Date of Award


Document Type


Degree Name

Master of Science (MS)



First Advisor

Jennifer S. Laurent

Second Advisor

Connie Tompkins


The aim of this study was to determine the relationship between HRQOL and

adherence to an adolescent weight management program and identify variables predictive of increased adherence which are critical to motivating engagement in weight

management. This study was a non-experimental, retrospective secondary analysis from

aggregate data collected as part of the REWARD Teens program, a weight management

program for overweight and obese adolescents. Data from 37 subjects were included in

this study. Subject adherence to the program was the primary outcome variable. There

was no significant relationship between baseline adolescent or parent-proxy sub-scale or total HRQOL scores with program adherence. A significant positive relationship for

improved adherence was found only when change in BMI (p=.023), change of parent-proxy total PedsQL (p=.014), and change in child total PedsQL (p=.007) were present in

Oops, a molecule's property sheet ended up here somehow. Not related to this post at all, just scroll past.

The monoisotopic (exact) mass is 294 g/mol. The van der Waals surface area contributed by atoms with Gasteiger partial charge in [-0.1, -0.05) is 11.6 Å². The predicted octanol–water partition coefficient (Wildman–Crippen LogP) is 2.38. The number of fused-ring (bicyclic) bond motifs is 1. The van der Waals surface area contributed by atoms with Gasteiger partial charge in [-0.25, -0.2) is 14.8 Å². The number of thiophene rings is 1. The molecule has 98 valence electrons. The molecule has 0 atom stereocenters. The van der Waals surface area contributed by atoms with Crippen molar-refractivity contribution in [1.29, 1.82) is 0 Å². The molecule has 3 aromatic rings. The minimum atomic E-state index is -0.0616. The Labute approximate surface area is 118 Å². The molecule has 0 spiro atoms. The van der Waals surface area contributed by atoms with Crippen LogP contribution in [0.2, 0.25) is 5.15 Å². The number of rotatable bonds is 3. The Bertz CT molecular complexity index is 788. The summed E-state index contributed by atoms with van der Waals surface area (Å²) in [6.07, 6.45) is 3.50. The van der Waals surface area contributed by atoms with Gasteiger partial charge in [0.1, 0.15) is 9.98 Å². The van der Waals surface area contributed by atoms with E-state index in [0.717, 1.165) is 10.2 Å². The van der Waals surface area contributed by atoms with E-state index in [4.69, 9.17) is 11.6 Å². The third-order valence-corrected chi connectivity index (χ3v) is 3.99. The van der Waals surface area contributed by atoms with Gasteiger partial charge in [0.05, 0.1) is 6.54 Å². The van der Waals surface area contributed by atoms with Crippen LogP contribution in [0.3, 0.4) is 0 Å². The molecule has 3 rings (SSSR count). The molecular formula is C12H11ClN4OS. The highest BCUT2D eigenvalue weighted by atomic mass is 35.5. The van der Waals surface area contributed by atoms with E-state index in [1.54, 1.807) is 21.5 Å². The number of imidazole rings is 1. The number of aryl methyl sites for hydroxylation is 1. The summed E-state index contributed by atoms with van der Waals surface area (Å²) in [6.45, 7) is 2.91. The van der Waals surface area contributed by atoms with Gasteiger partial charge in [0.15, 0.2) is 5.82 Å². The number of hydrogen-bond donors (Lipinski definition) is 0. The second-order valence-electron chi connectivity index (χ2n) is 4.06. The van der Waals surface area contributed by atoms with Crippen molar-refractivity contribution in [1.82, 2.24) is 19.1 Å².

the regression model. Body mass index and changes in both parent-proxy and child total

HRQOL significantly affected attendance. Our findings suggest that baseline HRQOL

does not affect program adherence. However, we identified a potentially novel interplay

between variables predictive of program adherence. Future studies should focus on

elucidating the mechanism by which these factors gained significance in the relationship

with adherence when combined, perhaps as mediators or moderators, in order to identify

interactions which may function as barriers or facilitators to adherence.



Number of Pages

87 p.

Included in

Nursing Commons